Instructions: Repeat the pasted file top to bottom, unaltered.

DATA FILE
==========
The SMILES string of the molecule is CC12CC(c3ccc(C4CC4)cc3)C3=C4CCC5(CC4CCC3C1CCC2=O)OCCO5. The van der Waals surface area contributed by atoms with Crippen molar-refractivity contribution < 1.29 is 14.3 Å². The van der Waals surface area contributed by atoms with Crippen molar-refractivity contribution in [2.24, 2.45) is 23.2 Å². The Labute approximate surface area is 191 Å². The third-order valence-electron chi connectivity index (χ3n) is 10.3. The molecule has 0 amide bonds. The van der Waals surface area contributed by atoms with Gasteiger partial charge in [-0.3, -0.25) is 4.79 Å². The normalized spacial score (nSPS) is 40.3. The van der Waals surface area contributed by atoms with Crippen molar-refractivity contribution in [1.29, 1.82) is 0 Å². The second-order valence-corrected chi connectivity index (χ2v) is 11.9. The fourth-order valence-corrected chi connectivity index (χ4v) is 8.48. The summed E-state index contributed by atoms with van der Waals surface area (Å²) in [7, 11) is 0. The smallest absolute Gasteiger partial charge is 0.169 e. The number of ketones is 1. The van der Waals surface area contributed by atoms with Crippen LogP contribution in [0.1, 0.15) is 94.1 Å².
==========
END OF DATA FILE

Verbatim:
The SMILES string of the molecule is CC12CC(c3ccc(C4CC4)cc3)C3=C4CCC5(CC4CCC3C1CCC2=O)OCCO5. The van der Waals surface area contributed by atoms with Crippen molar-refractivity contribution < 1.29 is 14.3 Å². The van der Waals surface area contributed by atoms with Crippen molar-refractivity contribution in [2.24, 2.45) is 23.2 Å². The Labute approximate surface area is 191 Å². The third-order valence-electron chi connectivity index (χ3n) is 10.3. The molecule has 0 amide bonds. The van der Waals surface area contributed by atoms with Gasteiger partial charge in [-0.3, -0.25) is 4.79 Å². The normalized spacial score (nSPS) is 40.3. The van der Waals surface area contributed by atoms with Crippen molar-refractivity contribution in [1.29, 1.82) is 0 Å². The second-order valence-corrected chi connectivity index (χ2v) is 11.9. The fourth-order valence-corrected chi connectivity index (χ4v) is 8.48. The summed E-state index contributed by atoms with van der Waals surface area (Å²) in [7, 11) is 0. The smallest absolute Gasteiger partial charge is 0.169 e. The number of ketones is 1. The van der Waals surface area contributed by atoms with Crippen LogP contribution in [0.1, 0.15) is 94.1 Å².